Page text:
Unlikely as it is, the abysmal Suicide Squad (2016), has spun off particularly well. Robbie shines bright and hard. She creates an energetic center, a fixture for other performances to hang themselves on, every shot of her imbued with purpose, even on a very large IMAX screen. Birds of Prey is about Robbie’s presence and the astute ability she possesses to hold the camera no matter what she is doing. It’s in the way she didn’t have to hardly speak to become the central figure of Once Upon a Time… in Hollywood (2019) — everything in a picture falls in place around what she does, the New Muse of Hollywood.
Cathy Yan is not the type of director we are used to. With a background in business school and a short resume of filmed work, she was not the most likely choice to helm Birds of Prey. We are lucky that she has. In keeping with DC’s irreverence for their own brand, they have to constantly blend the contents of their movies to keep it fresh. It did not work to blend someone else’s ingredients — nobody wanted DC’s Guardians of the Galaxy (2014) — we already had a perfectly fine one of those. There is a distinct pleasure in hearing a new voice, with Yan delightfully pulling from her own heritage, the truth of her Chinese-American experience in New York, and informing great new on-screen characters like Korean actress Ella Jay Basco’s Cassandra Cain. There is an authenticity to her framing and how we experience her, as a person, and not an archetype, that is utterly refreshing and essential. The Birds themselves are pleasantly diverse, and not just for points, but as though it is the standard thing to do, as is becoming the thing to do in pop art.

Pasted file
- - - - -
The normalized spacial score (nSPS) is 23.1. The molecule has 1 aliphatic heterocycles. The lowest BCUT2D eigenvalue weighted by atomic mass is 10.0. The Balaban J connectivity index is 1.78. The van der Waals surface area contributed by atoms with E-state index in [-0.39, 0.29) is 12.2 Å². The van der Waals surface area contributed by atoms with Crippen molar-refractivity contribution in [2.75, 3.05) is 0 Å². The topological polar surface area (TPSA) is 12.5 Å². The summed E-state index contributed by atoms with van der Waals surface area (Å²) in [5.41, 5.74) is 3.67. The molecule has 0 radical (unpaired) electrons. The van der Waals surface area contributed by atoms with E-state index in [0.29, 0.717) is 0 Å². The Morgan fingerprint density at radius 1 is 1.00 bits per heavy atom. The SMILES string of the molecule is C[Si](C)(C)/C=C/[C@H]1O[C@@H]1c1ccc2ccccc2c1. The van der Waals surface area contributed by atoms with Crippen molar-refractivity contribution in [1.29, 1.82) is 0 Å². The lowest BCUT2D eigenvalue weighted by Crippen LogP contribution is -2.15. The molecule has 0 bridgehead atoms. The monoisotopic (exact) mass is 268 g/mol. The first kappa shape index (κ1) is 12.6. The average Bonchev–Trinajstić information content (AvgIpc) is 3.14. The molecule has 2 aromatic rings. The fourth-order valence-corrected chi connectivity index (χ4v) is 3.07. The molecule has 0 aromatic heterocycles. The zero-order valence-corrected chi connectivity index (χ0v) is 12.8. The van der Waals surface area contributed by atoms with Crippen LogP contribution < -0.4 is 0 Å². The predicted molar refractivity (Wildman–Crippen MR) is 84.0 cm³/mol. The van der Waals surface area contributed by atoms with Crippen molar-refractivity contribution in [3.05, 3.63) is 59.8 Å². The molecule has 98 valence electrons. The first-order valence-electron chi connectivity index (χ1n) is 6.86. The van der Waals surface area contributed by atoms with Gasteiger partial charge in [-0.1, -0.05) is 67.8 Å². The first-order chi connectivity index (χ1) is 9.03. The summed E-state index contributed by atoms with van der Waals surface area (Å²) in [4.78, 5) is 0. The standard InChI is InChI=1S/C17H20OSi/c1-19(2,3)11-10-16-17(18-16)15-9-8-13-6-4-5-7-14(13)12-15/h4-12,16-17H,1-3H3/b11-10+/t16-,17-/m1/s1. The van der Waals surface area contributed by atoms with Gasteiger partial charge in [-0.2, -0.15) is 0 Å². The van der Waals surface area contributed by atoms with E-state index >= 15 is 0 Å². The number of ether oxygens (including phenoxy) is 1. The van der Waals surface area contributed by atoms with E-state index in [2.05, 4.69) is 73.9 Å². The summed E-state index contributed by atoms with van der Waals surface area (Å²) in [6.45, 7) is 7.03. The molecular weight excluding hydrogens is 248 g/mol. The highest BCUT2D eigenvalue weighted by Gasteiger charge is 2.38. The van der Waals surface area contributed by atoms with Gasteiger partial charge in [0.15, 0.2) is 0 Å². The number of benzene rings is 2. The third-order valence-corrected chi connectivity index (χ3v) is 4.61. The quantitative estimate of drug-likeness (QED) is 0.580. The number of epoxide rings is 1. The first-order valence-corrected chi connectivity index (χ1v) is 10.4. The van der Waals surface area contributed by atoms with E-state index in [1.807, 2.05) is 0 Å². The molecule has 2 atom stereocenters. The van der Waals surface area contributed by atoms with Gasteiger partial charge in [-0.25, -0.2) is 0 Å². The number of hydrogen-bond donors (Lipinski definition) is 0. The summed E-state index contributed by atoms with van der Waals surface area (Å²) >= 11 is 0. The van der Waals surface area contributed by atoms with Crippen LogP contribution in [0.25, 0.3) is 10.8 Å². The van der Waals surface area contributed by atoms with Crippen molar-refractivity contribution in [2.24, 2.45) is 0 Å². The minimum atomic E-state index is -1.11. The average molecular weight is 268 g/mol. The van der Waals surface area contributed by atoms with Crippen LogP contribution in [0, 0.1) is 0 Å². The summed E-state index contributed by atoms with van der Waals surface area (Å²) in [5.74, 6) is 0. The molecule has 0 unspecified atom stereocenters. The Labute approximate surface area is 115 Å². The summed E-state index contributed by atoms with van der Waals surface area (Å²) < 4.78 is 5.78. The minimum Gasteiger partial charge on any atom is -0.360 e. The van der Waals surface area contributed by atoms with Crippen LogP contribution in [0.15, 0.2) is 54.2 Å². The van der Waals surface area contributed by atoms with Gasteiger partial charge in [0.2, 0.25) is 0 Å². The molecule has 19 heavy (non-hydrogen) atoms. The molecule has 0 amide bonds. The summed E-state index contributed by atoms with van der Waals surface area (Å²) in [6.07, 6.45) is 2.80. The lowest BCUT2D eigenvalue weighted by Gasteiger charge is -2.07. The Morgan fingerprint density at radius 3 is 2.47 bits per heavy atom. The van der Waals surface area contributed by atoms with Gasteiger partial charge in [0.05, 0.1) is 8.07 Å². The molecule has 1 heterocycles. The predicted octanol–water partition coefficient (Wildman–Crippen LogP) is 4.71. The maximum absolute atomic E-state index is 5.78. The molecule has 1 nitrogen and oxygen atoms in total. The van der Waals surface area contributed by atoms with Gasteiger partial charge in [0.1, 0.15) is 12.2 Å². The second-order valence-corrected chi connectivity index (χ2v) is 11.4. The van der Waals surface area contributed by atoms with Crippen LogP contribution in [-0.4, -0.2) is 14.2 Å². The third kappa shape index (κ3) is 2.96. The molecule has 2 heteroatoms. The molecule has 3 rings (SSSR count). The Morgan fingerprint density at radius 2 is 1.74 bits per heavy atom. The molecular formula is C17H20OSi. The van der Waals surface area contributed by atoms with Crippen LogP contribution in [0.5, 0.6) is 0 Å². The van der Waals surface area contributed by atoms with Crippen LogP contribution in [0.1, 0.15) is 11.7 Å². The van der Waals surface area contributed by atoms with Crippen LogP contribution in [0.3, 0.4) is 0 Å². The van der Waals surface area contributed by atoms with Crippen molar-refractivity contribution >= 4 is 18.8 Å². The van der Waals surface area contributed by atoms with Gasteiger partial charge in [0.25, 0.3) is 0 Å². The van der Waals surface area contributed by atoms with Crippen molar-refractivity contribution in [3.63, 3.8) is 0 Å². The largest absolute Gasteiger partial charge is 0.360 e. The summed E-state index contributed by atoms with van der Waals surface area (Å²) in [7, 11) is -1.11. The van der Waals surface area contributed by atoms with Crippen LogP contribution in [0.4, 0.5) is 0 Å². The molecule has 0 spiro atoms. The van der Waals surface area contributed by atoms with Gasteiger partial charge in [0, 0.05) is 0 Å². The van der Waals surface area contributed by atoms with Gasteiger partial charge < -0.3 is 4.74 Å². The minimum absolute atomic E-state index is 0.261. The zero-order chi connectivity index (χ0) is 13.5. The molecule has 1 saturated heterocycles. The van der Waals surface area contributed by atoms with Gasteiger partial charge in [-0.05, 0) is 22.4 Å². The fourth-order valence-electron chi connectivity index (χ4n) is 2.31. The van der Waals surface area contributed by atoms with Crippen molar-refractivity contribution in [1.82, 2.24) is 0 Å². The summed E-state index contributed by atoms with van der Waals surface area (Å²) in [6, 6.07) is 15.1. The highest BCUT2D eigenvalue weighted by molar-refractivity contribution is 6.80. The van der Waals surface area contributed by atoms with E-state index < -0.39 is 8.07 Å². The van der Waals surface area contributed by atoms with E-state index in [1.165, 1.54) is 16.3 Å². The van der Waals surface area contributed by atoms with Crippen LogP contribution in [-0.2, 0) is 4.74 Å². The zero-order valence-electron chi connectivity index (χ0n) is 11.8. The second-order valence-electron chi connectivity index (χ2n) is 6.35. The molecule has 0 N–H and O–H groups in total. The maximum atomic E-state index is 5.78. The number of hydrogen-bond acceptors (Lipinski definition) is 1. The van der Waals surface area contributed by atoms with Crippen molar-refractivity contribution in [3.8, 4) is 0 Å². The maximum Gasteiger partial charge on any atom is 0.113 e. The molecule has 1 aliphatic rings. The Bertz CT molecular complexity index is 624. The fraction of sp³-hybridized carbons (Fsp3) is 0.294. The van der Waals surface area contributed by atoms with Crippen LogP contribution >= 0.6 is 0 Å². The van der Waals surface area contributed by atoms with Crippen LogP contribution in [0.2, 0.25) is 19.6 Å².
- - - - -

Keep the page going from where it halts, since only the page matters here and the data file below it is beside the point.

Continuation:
It turns out Yan is also very handy with an action setpiece. A few of the ones in Birds of Prey are small marvels of choreography. The consistent factor is that Robbie shows up for these scenes and really commits herself to the action. She performs with dizzying freneticism: one scene finds her in need of a weapon, with two options: a chainsaw and a baseball bat. Delightfully, she slugs it out, with a grace and confidence of physical presence rarely found in the hard to believe green screen set pieces of the competition. She finds so many good things to do with a bat, at one moment, hurtling it into the ground, as it bounces and levels squarely against her opponent’s head. Whenever Robbie is the center of the action, its truth and feeling is valid, with only a few bugbears presenting as computerized overindulgence.